Funny thing about this week…..I was actually supposed to be in Plano, Texas today! I am doing something with JCPenney (don’t tell anyone…it’s a secret!) and apparently that’s where their headquarters is! Who knew!? :-) Anyway, the trip had to be rescheduled for later this spring, but since I’d already lined up this adorable guest post from It’s Always Autumn I decided to just go with it! I think you’ll all be glad I did.
I don’t know about you, but I get a little tired of getting on Pinterest this time of year and seeing 1,001 different ways to DYE Easter eggs! I get it, we all like pretty Easter eggs….but come on! lol. Autumn has taken “dyeing” Easter eggs to a whole new level of cute AND cool! I hope you love it as much as I do! Take it away Autumn…………
Hello again! It’s Autumn here, from It’s Always Autumn, back to share another super easy project: hipster Easter eggs!
These Easter eggs are SO. MUCH. FUN. and thanks to printable tattoo paper they’re extremely easy to make. Younger kids will be excited about the chance to give their eggs a tattoo, while older kids and teens will love the hipster-ish designs.
Seriously, how awesome is this guy?
Temporary tattoo paper can be found on Amazon for $10 for 2 printable sheets, and you can easily decorate 30 eggs with each sheet. You can print anything you’d like and then transfer it onto a hard boiled egg! I created this free printable sheet with 30 hipster egg tattoos that you can download by CLICKING HERE.
>>>>>>>CLICK HERE TO DOWNLOAD PRINTABLE<<<<<<<
The images are designed backwards because they get reversed when you transfer them onto the eggs.
You can use this printable to make eggs like these:
I dyed a few of my eggs first and mixed in a couple of brown eggs because they looked so pretty, but you can use this technique on plain old white eggs for a mess-free alternative to dyeing eggs. Want to see how easy this is? Here’s what you do:
The tattoo paper comes with 2 printable sheets (white) and two adhesive sheets (clear with a green backing). Print out the designs on one of the white sheets and let it dry (mine only took a few seconds to dry). As directed on the package, cover the designs with one of the adhesive sheets and use something hard and flat (I used a pancake turner spatula) to rub the adhesive down onto the designs. The package instructions include directions for cutting your tattoos out using a cutting machine – just ignore that info.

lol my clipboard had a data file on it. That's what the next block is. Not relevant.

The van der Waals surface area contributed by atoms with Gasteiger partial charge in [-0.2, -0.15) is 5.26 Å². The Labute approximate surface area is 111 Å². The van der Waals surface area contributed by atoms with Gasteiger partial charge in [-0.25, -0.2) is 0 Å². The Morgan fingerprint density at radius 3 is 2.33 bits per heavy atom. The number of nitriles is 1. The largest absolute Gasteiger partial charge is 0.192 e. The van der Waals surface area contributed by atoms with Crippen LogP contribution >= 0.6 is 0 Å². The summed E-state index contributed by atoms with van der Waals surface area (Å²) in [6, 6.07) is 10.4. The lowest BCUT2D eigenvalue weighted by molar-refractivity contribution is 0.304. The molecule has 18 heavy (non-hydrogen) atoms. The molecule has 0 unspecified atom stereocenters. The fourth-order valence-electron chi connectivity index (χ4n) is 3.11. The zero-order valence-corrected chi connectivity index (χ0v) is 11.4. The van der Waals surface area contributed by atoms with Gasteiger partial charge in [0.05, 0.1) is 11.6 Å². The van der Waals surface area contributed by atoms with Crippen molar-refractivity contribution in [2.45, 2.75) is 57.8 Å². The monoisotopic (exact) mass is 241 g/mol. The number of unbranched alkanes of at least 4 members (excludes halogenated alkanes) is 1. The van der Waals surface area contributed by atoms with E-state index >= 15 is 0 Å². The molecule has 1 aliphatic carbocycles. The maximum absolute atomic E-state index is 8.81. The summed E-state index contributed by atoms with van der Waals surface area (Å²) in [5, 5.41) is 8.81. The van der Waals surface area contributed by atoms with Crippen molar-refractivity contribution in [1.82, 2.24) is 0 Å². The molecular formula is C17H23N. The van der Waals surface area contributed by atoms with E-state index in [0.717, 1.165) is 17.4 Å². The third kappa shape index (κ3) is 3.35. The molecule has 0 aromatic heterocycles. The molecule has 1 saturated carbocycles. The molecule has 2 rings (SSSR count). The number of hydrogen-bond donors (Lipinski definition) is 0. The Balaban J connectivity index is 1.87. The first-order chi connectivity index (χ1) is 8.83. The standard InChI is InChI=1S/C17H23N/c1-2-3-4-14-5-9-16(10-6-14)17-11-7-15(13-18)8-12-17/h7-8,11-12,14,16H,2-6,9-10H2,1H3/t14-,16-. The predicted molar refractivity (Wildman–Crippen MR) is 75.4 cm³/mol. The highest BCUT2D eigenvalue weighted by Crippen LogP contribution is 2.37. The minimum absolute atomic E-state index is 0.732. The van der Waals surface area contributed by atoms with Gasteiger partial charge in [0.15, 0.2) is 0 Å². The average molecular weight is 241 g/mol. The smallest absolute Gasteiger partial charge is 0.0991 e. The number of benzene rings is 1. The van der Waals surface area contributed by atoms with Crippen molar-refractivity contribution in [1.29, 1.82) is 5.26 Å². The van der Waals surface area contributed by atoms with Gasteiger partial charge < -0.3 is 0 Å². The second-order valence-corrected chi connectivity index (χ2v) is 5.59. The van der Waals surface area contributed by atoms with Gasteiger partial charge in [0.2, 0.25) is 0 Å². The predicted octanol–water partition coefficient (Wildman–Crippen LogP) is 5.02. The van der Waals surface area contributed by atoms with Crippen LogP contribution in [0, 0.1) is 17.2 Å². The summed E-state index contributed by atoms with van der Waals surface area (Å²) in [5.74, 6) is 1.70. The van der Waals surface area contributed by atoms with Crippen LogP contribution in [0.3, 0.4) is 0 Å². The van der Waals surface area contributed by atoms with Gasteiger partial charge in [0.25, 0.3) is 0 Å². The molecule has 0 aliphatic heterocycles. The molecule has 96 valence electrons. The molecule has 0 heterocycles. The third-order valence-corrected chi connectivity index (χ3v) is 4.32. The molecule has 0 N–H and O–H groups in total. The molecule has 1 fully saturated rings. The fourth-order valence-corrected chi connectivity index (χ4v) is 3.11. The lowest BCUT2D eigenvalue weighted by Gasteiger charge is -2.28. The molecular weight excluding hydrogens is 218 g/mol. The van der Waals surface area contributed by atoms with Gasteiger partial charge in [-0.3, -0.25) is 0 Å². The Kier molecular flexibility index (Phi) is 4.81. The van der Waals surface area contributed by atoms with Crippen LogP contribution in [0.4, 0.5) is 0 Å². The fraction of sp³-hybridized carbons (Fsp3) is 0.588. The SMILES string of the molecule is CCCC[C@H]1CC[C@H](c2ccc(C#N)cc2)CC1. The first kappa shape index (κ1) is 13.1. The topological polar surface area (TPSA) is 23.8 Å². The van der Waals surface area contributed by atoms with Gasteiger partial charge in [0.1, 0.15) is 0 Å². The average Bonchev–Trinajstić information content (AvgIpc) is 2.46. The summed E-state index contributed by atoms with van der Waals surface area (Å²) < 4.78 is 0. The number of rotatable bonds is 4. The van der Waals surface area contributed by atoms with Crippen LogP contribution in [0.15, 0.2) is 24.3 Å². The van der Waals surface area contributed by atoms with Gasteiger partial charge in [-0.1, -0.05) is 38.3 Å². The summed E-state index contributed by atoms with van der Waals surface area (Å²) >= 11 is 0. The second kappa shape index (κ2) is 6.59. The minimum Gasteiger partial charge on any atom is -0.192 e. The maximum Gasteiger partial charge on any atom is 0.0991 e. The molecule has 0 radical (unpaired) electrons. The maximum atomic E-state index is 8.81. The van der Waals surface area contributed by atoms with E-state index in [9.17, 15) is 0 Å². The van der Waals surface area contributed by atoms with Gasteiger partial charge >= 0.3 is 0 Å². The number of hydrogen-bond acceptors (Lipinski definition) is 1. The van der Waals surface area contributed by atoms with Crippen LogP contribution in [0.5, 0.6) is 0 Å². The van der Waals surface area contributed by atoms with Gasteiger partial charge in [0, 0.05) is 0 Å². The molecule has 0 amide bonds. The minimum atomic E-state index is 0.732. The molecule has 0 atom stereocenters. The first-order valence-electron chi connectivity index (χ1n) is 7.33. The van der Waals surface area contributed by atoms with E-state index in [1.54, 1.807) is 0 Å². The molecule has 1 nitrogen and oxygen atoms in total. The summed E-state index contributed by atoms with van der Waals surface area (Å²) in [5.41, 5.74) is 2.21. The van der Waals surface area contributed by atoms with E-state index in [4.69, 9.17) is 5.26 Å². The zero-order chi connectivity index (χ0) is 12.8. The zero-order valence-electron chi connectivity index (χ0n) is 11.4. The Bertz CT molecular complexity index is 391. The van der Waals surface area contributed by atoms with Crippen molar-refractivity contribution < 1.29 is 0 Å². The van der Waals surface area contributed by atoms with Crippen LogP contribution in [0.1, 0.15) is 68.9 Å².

At this point your tattoos are ready to be cut apart and applied.
1 – Trim around your design, leaving a small border around it as shown.
2 – Peel off the clear plastic portion. As you peel, you should see adhesive on your printed design.
3 – Place the design where you want it on your egg.
4 – Cover the tattoo with a damp cloth, gently pressing down to form the tattoo paper to the curve of the egg. Wait 10-15 seconds.
5 – Carefully remove the paper, leaving your design on the egg.
It’s a really simple process – everyone’s probably applied a temporary tattoo before, but there are a few tips I learned:
First – DO NOT use super cold eggs straight from the fridge. The tattoos will not adhere. We hardboiled some eggs, let them cool to room temp in cold water, then dried them and applied tattoos and it worked great. I refrigerated a couple extra eggs and tried adding more tattoos the next day when they were straight out of the fridge: no go. If you’re using eggs from the fridge you can let them sit in warm water for a few minutes to bring them to room temperature before adding tattoos. (If you’re planning to eat the eggs, you might want to boil, cool to room temp, decorate, then refrigerate right away as opposed to chilling, warming back up, and chilling again.)
Next – temporary tattoos are made for flat surfaces and eggs aren’t flat, so you may end up with a few wrinkles in your designs once applied (look at the “good” on the first egg below). Use extra large eggs to minimize the chance of wrinkles.
If you look closely you’ll see that there is a slightly visible “film” around the design – that film is a little bit more visible on brown eggs than white eggs, and was actually less visible on the dyed eggs.
Remember, you can print ANYTHING and transfer it onto your eggs (just make sure you reverse the image before printing!).
My kids and I made some LEGO guy eggs last week: